Why Taper Now?

One, the phenomenal vaccine makeover. With many large nations approaching optimistic vaccination numbers, economies have reopened and pace of activities quickened. Between children's vaccines being rolled out in the US and promising results coming from Pfizer's antiviral COVID-19 drug (risk minimisation by 90%), markets have turned largely favourable signalling strong fundamentals. 

Two, the economy is bouncing back quite fast. It no longer needs the support of extreme policy measures to sustain. Rather, it could benefit from a bit of loosening up because some of the policies have done more harm than good. 

For instance, low interest rates have sparked a boom in the housing market. Excess liquidity has also meant overheating of the economy, i.e. Inflation, which has indirectly led to other afflictions like the supply chain crisis. Point is, the most direct objectives of the bond-buying exercise have been achieved already. 

Three, the ongoing stock market boom. By buying up debt, the Fed was essentially turning on a money spigot which, in turn, fuelled a bull run in the markets and a rebound from the crashes of March-April 2020. 

But as the dust settles, it remains important to gradually phase out of a liquidity spell. This is an ideal time to taper because slamming the brakes earlier or later than now could have triggered investor panic without the economy having gathered enough momentum to escape the rising inflation.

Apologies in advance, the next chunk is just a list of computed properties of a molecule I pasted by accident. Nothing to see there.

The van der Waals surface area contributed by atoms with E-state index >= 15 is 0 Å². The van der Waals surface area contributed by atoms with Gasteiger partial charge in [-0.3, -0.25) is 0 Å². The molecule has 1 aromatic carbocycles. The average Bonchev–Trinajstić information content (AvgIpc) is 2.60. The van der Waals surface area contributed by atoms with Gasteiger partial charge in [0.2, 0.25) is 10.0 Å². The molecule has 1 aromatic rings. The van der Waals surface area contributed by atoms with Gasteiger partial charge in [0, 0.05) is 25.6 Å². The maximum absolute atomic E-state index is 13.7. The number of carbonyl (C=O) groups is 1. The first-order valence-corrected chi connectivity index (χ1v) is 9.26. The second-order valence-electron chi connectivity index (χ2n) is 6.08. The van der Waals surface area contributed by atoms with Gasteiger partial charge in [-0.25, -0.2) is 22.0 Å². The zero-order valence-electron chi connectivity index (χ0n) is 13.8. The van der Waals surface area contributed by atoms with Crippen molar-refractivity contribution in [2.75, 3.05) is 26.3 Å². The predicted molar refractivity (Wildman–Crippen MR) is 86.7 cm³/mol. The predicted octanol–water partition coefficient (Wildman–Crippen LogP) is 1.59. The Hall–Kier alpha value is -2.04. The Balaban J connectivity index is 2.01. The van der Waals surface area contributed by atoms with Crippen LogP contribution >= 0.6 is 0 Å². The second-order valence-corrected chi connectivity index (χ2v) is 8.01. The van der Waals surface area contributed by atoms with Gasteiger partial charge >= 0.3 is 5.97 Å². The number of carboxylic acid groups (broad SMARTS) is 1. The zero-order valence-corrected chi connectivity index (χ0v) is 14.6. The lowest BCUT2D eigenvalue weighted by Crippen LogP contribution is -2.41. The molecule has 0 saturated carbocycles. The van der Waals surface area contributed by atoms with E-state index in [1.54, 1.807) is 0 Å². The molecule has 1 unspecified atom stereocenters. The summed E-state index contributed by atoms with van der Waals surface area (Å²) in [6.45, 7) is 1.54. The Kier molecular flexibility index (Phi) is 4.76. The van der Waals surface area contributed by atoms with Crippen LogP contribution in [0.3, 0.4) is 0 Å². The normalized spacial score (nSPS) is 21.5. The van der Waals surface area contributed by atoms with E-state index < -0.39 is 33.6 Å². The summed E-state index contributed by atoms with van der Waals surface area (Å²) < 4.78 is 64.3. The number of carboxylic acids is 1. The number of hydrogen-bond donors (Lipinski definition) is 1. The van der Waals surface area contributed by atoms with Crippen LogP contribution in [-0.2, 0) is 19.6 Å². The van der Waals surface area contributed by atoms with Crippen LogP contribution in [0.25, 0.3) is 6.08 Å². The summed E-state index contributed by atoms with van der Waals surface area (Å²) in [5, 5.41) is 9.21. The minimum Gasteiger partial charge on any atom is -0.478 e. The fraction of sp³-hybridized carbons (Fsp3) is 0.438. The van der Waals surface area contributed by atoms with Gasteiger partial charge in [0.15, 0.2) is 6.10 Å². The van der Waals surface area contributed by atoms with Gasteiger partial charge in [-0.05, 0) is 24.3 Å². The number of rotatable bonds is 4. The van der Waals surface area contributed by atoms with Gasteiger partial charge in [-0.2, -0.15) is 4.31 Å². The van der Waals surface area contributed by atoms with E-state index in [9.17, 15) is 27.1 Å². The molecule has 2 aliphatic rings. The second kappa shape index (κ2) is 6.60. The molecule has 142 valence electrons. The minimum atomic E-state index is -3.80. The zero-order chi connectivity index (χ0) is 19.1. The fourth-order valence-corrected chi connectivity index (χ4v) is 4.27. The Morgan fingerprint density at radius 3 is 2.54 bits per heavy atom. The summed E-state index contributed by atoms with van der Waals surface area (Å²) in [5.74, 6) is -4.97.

That's what happened during the so-called Taper Tantrum of 2013 and it's a good idea for the Fed to prevent that from happening again.

Fourth, strong jobs reports. The labour market in the US has bounced back from its "summer lull" with the economy churning out more than half a million jobs in October. This has led to a sharp uptick in stock markets and decline in bond yields, setting the ideal stage for Jerome Powell & Co. To score towards the goal of maximum employment by taking out the training wheels in time i.e. Taper. 

Fifth, the Fed's ever-expanding ledger. The massive buying spree has led to a balance sheet sized at over $8trn likely to widen to $9trn. Agreed, THAT is the price of improving the financial health of the nation. But is it going to reduce any time soon? 

Experts think that's unlikely. The way forward, most believe, is to hold on to the balance sheet and let the economy grow into it so that eventually, the sheet would shrink as a percentage of the growing GDP